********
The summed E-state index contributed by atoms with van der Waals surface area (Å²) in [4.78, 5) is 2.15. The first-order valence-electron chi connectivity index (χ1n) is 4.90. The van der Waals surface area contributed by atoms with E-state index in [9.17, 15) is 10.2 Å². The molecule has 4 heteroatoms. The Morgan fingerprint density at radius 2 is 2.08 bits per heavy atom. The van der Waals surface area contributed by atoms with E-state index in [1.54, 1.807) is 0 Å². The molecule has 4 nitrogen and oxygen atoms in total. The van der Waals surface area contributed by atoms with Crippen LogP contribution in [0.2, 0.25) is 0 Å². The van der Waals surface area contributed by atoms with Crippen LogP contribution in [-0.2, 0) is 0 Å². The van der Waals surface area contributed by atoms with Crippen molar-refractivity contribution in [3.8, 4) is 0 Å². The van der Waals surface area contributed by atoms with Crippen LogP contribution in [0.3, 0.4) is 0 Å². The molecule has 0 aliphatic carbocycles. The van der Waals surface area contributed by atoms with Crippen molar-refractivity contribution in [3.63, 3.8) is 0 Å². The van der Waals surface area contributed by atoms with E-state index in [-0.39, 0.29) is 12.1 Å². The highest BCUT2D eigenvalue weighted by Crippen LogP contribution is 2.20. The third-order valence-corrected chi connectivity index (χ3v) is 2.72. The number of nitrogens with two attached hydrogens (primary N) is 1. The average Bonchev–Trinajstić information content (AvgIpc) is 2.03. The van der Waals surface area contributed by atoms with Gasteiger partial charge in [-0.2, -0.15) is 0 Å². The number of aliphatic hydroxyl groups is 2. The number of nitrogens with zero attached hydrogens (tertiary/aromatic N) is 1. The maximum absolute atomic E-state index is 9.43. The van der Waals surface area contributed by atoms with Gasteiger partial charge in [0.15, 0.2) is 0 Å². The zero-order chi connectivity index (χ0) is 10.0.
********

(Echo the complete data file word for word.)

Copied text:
The summed E-state index contributed by atoms with van der Waals surface area (Å²) in [4.78, 5) is 2.15. The first-order valence-electron chi connectivity index (χ1n) is 4.90. The van der Waals surface area contributed by atoms with E-state index in [9.17, 15) is 10.2 Å². The molecule has 4 heteroatoms. The Morgan fingerprint density at radius 2 is 2.08 bits per heavy atom. The van der Waals surface area contributed by atoms with E-state index in [1.54, 1.807) is 0 Å². The molecule has 4 nitrogen and oxygen atoms in total. The van der Waals surface area contributed by atoms with Crippen LogP contribution in [0.2, 0.25) is 0 Å². The van der Waals surface area contributed by atoms with Crippen LogP contribution in [-0.2, 0) is 0 Å². The van der Waals surface area contributed by atoms with Crippen molar-refractivity contribution in [3.8, 4) is 0 Å². The van der Waals surface area contributed by atoms with Crippen LogP contribution in [0.3, 0.4) is 0 Å². The molecule has 0 aliphatic carbocycles. The van der Waals surface area contributed by atoms with Crippen molar-refractivity contribution in [3.63, 3.8) is 0 Å². The van der Waals surface area contributed by atoms with E-state index in [-0.39, 0.29) is 12.1 Å². The highest BCUT2D eigenvalue weighted by Crippen LogP contribution is 2.20. The third-order valence-corrected chi connectivity index (χ3v) is 2.72. The number of nitrogens with two attached hydrogens (primary N) is 1. The average Bonchev–Trinajstić information content (AvgIpc) is 2.03. The van der Waals surface area contributed by atoms with Gasteiger partial charge in [-0.2, -0.15) is 0 Å². The number of aliphatic hydroxyl groups is 2. The number of nitrogens with zero attached hydrogens (tertiary/aromatic N) is 1. The maximum absolute atomic E-state index is 9.43. The van der Waals surface area contributed by atoms with Gasteiger partial charge in [0.15, 0.2) is 0 Å². The zero-order chi connectivity index (χ0) is 10.0.